The industry for bioplastics is still in its infancy and growing fast, but there is a lot of confusing terminology in the area of bioplastics these days. We will take some time to look into some of the current accepted terminology from the major bioplastics organizations. First, let’s start off with the fact that not all biobased polymers/plastics are biodegradable. We will clarify the difference between bioplastics and biopolymers a little later in this post. Biobased polymers typically come from renewable sources such as plants, corn, and other biomass starting materials.
A good example of a biobased, but not biodegradable plastic is the new plantbottle from the Coca-Cola Company. The polymer used in plastic bottles is polyethylene terephthalate (PET, recycle number 1). PET is produced using condensation polymerization of monoethylene glycol (MEG) and terephthalic acid (TA). The suppliers of the Coco-Cola plant bottle replaced the fossil fuel based MEG with a biobased feedstock. They continue to use fossil fuel based terephthalic acid, so when the biobased carbon content is measured it is in the range of 28%. The plant bottle is a “drop-in” to the current PET recycle streams and has been demonstrated to have the same properties as 100% fossil fuel based PET. A good start. Several companies are working in partnership with Coke to develop a biobased terephthalic acid that would enable a fully biobased PET polymer.
Let’s look at some industry definitions. According to the SPI Bioplastics Council: (http://bit.ly/Ly8mdA)
Bioplastics : plastic that is biodegradable, has biobased content, or both.
Biodegradable Plastic : a plastic that undergoes biodegradation (a process in which the degradation results from the action of naturally-occurring micro-organisms such as bacteria, fungi, and algae) as per accepted industry standards. As of 2008, accepted industry standard specifications are: ASTM D6400, ASTM D6868, ASTM D7081 or EN 13432.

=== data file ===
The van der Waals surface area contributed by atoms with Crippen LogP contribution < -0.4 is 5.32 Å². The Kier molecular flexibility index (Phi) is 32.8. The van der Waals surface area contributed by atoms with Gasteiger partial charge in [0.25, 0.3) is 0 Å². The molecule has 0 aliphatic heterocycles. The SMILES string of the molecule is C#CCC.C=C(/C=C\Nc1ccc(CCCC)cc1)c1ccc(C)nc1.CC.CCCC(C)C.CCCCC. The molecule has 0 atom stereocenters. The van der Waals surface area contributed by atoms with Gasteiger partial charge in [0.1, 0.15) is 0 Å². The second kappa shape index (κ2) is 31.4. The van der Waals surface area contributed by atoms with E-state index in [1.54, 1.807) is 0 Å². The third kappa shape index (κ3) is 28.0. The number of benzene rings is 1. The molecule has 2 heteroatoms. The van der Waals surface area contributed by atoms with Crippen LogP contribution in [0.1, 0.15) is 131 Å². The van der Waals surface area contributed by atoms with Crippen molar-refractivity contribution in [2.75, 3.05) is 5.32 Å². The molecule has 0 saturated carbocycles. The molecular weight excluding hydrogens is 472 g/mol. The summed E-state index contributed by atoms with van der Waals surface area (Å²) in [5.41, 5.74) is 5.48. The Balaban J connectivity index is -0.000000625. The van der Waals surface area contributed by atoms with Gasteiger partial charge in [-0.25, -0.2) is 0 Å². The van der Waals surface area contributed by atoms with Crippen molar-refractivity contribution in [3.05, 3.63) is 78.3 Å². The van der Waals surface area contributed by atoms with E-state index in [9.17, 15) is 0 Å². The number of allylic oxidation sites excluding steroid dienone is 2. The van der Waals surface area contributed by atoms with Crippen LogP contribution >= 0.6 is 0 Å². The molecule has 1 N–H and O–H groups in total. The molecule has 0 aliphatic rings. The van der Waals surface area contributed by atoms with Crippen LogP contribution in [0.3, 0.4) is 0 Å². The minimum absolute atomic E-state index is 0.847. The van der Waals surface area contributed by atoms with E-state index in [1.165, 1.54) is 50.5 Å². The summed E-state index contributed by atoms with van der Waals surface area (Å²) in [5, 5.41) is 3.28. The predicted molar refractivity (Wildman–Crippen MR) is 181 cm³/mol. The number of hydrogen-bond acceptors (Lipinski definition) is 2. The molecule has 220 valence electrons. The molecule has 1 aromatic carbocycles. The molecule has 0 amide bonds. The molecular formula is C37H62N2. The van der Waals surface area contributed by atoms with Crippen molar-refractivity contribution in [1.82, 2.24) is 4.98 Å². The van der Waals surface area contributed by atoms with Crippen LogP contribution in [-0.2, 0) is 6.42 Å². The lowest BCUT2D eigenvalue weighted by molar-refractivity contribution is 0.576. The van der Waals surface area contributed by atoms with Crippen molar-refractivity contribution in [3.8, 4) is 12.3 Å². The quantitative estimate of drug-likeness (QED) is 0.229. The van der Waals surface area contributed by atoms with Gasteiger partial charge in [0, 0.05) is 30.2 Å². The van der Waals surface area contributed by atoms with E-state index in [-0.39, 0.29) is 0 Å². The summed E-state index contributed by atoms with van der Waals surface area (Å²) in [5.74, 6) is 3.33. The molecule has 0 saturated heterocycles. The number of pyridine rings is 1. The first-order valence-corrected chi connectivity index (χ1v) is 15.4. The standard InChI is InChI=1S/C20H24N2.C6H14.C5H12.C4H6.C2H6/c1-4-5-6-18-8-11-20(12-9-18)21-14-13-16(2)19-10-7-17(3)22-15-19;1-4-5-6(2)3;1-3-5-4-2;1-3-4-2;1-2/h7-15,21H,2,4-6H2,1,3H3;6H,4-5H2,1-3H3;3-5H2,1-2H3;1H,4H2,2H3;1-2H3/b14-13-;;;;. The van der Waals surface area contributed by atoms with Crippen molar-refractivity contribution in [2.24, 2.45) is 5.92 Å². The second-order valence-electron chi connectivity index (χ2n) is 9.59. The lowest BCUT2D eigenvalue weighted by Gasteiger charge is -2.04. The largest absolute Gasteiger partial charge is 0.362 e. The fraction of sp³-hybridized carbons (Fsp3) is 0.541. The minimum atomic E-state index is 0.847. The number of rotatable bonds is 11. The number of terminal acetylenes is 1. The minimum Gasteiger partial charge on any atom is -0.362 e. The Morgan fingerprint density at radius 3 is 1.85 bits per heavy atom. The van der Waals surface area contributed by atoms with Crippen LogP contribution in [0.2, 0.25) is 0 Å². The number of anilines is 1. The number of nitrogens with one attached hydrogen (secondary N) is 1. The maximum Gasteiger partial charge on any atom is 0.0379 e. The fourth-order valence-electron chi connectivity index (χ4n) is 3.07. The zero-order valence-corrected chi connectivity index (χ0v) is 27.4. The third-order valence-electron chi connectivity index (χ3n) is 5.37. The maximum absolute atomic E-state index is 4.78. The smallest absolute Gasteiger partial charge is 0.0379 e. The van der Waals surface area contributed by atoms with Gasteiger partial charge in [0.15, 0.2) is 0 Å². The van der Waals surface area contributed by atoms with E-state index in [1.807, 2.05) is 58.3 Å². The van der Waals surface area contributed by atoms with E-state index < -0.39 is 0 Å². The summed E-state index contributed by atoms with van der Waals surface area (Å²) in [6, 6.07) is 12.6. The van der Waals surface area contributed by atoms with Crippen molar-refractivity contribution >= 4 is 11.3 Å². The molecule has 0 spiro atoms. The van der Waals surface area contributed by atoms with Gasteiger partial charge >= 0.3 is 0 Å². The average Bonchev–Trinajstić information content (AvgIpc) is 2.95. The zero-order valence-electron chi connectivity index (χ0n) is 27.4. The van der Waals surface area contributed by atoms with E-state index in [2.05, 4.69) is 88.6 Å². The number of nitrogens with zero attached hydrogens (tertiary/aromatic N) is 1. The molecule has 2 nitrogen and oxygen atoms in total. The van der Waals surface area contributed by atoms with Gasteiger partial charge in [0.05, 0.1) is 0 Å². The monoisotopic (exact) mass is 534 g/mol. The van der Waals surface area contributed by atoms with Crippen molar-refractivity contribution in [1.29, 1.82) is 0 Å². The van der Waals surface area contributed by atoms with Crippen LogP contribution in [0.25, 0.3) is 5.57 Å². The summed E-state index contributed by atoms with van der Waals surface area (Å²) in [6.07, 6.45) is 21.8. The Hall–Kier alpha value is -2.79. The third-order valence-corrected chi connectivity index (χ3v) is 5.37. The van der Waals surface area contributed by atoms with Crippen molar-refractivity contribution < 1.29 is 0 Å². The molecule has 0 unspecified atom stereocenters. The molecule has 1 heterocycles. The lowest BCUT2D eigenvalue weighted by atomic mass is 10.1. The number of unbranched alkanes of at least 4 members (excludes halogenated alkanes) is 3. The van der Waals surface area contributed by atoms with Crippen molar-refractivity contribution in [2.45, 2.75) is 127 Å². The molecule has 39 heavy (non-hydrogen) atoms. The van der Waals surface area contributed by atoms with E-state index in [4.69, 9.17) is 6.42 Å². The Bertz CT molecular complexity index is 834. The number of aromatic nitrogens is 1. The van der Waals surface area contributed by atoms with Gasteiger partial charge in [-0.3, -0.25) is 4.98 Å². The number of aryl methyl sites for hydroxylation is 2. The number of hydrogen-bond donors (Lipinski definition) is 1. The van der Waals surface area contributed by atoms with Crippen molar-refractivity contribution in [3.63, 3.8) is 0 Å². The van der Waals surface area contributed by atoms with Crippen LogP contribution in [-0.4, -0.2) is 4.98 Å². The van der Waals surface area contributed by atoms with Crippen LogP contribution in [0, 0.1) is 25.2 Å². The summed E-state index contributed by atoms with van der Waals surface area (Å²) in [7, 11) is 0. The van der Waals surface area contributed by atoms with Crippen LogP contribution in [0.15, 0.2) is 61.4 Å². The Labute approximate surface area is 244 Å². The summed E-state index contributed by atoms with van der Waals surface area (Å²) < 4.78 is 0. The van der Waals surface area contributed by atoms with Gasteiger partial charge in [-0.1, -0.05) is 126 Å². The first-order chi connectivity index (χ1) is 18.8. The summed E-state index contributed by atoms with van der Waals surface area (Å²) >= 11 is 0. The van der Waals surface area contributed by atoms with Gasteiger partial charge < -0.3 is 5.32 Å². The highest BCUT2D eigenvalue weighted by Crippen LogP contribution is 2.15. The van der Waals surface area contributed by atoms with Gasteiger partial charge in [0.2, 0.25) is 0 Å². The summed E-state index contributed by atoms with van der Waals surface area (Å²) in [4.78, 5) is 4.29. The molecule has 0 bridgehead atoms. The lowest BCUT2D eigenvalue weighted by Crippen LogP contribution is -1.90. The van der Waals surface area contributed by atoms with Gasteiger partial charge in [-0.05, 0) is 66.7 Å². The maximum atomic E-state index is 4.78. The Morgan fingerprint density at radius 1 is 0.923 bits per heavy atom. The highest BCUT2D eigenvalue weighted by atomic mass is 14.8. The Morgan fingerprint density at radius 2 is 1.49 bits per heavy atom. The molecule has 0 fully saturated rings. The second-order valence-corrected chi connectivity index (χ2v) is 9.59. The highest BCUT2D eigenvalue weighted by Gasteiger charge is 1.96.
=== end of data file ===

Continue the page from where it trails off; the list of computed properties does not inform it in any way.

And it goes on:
Biobased content : Fraction of the carbon content which is new carbon content made up of biological materials or agricultural resources versus fossil carbon content. Biobased content is measured following the procedures set by ASTM D6866.
Now let’s look at the definitions for bioplastics and biopolymers (according to SPI Bioplastics Council)
Plastic (ASTM D883) : a material that contains as an essential ingredient one or more organic polymeric substances of large molecular weight, is solid in its finished state, and, at some stage in its manufacture or processing into finished articles, can be shaped by flow.
Polymer (ASTM D883) : a substance consisting of molecules characterized by the repetition (neglecting ends, branch junctions and other minor irregularities) of one or more types of monomeric units.
Another definition is from European Bioplastics (www.european-bioplastics.org)
“The term bioplastics encompasses a whole family of materials which are biobased, biodegradable, or both.”
In the next several posts we will dig a little deeper in the emerging field of bioplastics.